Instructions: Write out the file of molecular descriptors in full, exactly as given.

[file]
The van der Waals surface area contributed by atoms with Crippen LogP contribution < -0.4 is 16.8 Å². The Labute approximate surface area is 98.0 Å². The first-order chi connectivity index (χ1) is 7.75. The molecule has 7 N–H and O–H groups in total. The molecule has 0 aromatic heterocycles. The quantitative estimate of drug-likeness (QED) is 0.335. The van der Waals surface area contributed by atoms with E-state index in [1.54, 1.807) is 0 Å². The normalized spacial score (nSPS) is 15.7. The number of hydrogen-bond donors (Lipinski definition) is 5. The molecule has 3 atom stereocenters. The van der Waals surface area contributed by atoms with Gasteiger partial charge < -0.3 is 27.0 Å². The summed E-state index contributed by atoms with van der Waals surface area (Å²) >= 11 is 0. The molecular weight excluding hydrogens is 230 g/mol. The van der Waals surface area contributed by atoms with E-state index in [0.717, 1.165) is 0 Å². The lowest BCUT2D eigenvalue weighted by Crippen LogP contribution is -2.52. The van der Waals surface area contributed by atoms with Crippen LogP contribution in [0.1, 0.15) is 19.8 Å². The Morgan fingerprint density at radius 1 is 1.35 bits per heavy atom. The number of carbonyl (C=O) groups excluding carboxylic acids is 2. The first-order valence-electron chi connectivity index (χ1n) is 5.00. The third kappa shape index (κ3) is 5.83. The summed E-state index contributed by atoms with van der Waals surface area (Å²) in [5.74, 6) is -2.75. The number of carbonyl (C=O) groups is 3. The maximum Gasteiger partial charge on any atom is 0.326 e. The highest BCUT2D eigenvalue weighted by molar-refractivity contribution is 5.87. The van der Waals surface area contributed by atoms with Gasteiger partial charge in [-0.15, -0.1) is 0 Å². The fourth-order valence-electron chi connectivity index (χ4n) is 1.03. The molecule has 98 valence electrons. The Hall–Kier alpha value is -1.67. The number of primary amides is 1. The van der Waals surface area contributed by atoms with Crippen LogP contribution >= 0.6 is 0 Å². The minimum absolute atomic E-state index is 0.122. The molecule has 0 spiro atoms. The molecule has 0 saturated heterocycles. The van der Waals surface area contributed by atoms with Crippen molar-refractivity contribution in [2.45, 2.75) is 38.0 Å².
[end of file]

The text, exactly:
The van der Waals surface area contributed by atoms with Crippen LogP contribution < -0.4 is 16.8 Å². The Labute approximate surface area is 98.0 Å². The first-order chi connectivity index (χ1) is 7.75. The molecule has 7 N–H and O–H groups in total. The molecule has 0 aromatic heterocycles. The quantitative estimate of drug-likeness (QED) is 0.335. The van der Waals surface area contributed by atoms with E-state index in [1.54, 1.807) is 0 Å². The normalized spacial score (nSPS) is 15.7. The number of hydrogen-bond donors (Lipinski definition) is 5. The molecule has 3 atom stereocenters. The van der Waals surface area contributed by atoms with Gasteiger partial charge < -0.3 is 27.0 Å². The summed E-state index contributed by atoms with van der Waals surface area (Å²) >= 11 is 0. The molecular weight excluding hydrogens is 230 g/mol. The van der Waals surface area contributed by atoms with E-state index in [0.717, 1.165) is 0 Å². The lowest BCUT2D eigenvalue weighted by Crippen LogP contribution is -2.52. The van der Waals surface area contributed by atoms with Crippen LogP contribution in [0.1, 0.15) is 19.8 Å². The Morgan fingerprint density at radius 1 is 1.35 bits per heavy atom. The number of carbonyl (C=O) groups excluding carboxylic acids is 2. The first-order valence-electron chi connectivity index (χ1n) is 5.00. The third kappa shape index (κ3) is 5.83. The summed E-state index contributed by atoms with van der Waals surface area (Å²) in [5.74, 6) is -2.75. The number of carbonyl (C=O) groups is 3. The maximum Gasteiger partial charge on any atom is 0.326 e. The highest BCUT2D eigenvalue weighted by molar-refractivity contribution is 5.87. The van der Waals surface area contributed by atoms with Gasteiger partial charge in [-0.15, -0.1) is 0 Å². The fourth-order valence-electron chi connectivity index (χ4n) is 1.03. The molecule has 98 valence electrons. The Hall–Kier alpha value is -1.67. The number of primary amides is 1. The van der Waals surface area contributed by atoms with Crippen LogP contribution >= 0.6 is 0 Å². The minimum absolute atomic E-state index is 0.122. The molecule has 0 spiro atoms. The molecule has 0 saturated heterocycles. The van der Waals surface area contributed by atoms with Crippen molar-refractivity contribution in [2.45, 2.75) is 38.0 Å².